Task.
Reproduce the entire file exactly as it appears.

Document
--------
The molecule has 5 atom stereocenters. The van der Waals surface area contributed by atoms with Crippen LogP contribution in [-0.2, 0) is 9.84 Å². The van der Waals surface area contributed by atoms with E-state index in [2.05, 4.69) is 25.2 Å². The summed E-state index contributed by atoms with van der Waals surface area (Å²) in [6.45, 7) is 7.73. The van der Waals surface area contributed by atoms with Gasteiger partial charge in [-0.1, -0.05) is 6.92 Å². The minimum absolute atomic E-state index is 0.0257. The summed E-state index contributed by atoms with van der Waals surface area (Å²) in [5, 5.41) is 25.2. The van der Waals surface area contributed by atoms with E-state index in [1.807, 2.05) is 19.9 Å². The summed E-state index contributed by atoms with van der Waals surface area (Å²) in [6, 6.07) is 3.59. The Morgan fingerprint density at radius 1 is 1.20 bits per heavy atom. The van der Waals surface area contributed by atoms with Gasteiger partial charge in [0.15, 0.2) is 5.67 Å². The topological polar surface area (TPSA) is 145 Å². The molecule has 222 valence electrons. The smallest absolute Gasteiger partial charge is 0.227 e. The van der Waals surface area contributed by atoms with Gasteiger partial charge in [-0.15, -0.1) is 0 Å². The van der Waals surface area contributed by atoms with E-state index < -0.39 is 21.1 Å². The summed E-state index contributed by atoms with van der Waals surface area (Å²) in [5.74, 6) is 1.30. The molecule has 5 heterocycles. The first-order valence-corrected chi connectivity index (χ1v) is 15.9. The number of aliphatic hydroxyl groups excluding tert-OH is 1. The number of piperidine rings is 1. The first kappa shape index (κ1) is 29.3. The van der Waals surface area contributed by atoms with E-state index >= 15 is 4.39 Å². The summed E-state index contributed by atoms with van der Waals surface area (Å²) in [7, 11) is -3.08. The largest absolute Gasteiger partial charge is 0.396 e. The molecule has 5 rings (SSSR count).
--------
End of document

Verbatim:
The molecule has 5 atom stereocenters. The van der Waals surface area contributed by atoms with Crippen LogP contribution in [-0.2, 0) is 9.84 Å². The van der Waals surface area contributed by atoms with E-state index in [2.05, 4.69) is 25.2 Å². The summed E-state index contributed by atoms with van der Waals surface area (Å²) in [6.45, 7) is 7.73. The van der Waals surface area contributed by atoms with Gasteiger partial charge in [-0.1, -0.05) is 6.92 Å². The minimum absolute atomic E-state index is 0.0257. The summed E-state index contributed by atoms with van der Waals surface area (Å²) in [5, 5.41) is 25.2. The van der Waals surface area contributed by atoms with E-state index in [1.807, 2.05) is 19.9 Å². The summed E-state index contributed by atoms with van der Waals surface area (Å²) in [6, 6.07) is 3.59. The Morgan fingerprint density at radius 1 is 1.20 bits per heavy atom. The van der Waals surface area contributed by atoms with Gasteiger partial charge in [0.15, 0.2) is 5.67 Å². The topological polar surface area (TPSA) is 145 Å². The molecule has 222 valence electrons. The smallest absolute Gasteiger partial charge is 0.227 e. The van der Waals surface area contributed by atoms with Gasteiger partial charge in [-0.15, -0.1) is 0 Å². The van der Waals surface area contributed by atoms with E-state index < -0.39 is 21.1 Å². The summed E-state index contributed by atoms with van der Waals surface area (Å²) in [5.74, 6) is 1.30. The molecule has 5 heterocycles. The first-order valence-corrected chi connectivity index (χ1v) is 15.9. The number of aliphatic hydroxyl groups excluding tert-OH is 1. The number of piperidine rings is 1. The first kappa shape index (κ1) is 29.3. The van der Waals surface area contributed by atoms with E-state index >= 15 is 4.39 Å². The summed E-state index contributed by atoms with van der Waals surface area (Å²) in [7, 11) is -3.08. The largest absolute Gasteiger partial charge is 0.396 e. The molecule has 5 rings (SSSR count).